The SpO2 level marginally decreased (95%), and the heart rate and blood pressure were maintained at 136 beats/min and 65/32 mmHg, respectively. The tendency of hyperventilation (50 times/min) was mild, but retraction was noted. The stroke volume of the left ventricle was anticipated to be small because of an occupational lesion in the heart. Additionally, the patent ductus arteriosus was bidirectionally shunting even after 24 h from birth. Thus, transductus arteriosus blood flow was possibly necessary for the maintenance of systemic circulation. Accordingly, we decided to administer prostaglandin E1 (0.01 µg/kg/min). On resting electrocardiography, a low ST level at V2 and a negative T wave at V3–V6 were detected. QTc was 410 ms (Fig. 1). At 3 days of age, everolimus treatment at a dose of 3 mg/m2 (0.5 mg) once daily was started, according to the generally recommended dose.11) Her whole blood cell count, hepatic and renal function levels, and electrolyte and serum everolimus levels were monitored. At 6 days of age, echocardiography showed a smaller cardiac tumor and ductus arteriosus with a left-to-right shunt; thus, prostaglandin E1 was discontinued. At the same time, the first serum everolimus trough level was 59 ng/mL, and the treatment was suspended at 8 days of age. We found that the ductus arteriosus and foramen ovale had closed at 8 days of age. At 12 days of age, the serum everolimus level was 16 ng/mL, and everolimus treatment was restarted on the next day at 1.5 mg/m2. At 14 days of age, the serum everolimus level was 21.8 ng/mL; thus, treatment was skipped on the next day and was restarted at 16 days of age at 1.5 mg/m2 every other day. After changing the dose, the serum everolimus level remained in the therapeutic range (5–15 ng/mL) (Fig. 2). At 28 days of age (25 days after everolimus treatment was started), echocardiography showed that the right and left ventricle cardiac tumors were approximately one-quarter of their previous sizes. Additionally, there was no obstruction of the inflow and outflow tracts. At 31 days of age, she was discharged from the hospital (Fig. 3). During hospitalization, diaper dermatitis was detected, but it was unclear whether it was related to everolimus. Leukocytosis and thrombocytosis were identified as adverse events, and everolimus treatment was completed at 72 days of age. At discontinuation, her WBC count was 17,800/µL (36% neutrophils, 6.5% monocytes, 14% eosinophils, and 0.5% basophils) and platelet count was 86.8×104/µL. Subsequently, the symptoms of leukocytosis and thrombocytosis improved. At 5 months and 17 days of age, the tumors in the left ventricle showed slight enlargement (10.0×5.0 mm at the ventricular septum side and 9.0×6.0 mm at the posterior wall side); however, the increase was not progressive. This case has been followed up since over 2 years now, and no intracardiac obstructions or symptoms of heart failure have been noted.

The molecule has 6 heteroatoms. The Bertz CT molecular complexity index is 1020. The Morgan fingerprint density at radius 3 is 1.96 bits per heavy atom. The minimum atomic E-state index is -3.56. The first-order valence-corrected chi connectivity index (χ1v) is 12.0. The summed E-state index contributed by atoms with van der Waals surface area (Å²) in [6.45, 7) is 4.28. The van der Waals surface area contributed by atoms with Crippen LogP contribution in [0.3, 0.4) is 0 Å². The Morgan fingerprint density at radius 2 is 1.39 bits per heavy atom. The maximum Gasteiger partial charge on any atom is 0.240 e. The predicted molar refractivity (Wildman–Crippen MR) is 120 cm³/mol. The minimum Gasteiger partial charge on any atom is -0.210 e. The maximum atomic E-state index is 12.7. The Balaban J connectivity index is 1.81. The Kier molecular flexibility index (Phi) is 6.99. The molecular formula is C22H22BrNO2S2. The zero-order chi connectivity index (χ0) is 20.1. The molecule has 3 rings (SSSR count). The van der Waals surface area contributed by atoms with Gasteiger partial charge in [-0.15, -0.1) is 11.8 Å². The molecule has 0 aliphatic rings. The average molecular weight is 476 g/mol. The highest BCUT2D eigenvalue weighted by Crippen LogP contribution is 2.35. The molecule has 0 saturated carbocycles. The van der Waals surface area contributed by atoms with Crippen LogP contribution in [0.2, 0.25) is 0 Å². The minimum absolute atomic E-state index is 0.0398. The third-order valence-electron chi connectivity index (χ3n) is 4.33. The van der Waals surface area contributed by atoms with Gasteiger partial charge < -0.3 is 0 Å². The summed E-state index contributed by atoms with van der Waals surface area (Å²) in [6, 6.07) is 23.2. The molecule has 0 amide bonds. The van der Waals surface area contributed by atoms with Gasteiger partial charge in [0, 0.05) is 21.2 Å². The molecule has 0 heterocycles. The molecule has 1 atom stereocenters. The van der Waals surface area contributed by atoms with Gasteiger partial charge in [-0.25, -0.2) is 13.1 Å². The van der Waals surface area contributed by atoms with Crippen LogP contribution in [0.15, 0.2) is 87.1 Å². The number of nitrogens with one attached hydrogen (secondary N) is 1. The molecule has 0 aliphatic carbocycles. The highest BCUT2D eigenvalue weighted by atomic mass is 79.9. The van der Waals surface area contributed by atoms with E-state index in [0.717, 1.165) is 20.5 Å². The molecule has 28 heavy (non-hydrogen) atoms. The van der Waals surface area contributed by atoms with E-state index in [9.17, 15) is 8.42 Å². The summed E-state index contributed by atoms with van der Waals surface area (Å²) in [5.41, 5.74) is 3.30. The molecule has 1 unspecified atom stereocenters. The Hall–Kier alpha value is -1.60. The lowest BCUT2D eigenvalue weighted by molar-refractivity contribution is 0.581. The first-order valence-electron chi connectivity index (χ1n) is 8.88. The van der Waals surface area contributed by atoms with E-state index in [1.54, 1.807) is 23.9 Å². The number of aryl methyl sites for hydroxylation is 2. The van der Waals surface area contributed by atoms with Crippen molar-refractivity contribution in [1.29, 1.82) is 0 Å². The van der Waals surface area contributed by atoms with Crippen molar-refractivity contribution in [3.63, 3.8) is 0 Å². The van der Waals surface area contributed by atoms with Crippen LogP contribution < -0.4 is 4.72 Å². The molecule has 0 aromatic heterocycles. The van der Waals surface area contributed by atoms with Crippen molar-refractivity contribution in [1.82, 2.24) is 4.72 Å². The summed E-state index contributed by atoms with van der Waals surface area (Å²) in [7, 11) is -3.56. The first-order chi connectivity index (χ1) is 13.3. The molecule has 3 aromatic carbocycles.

Journal of Pediatric Cardiology and Cardiac Surgery 3(2): 113-117 (2019)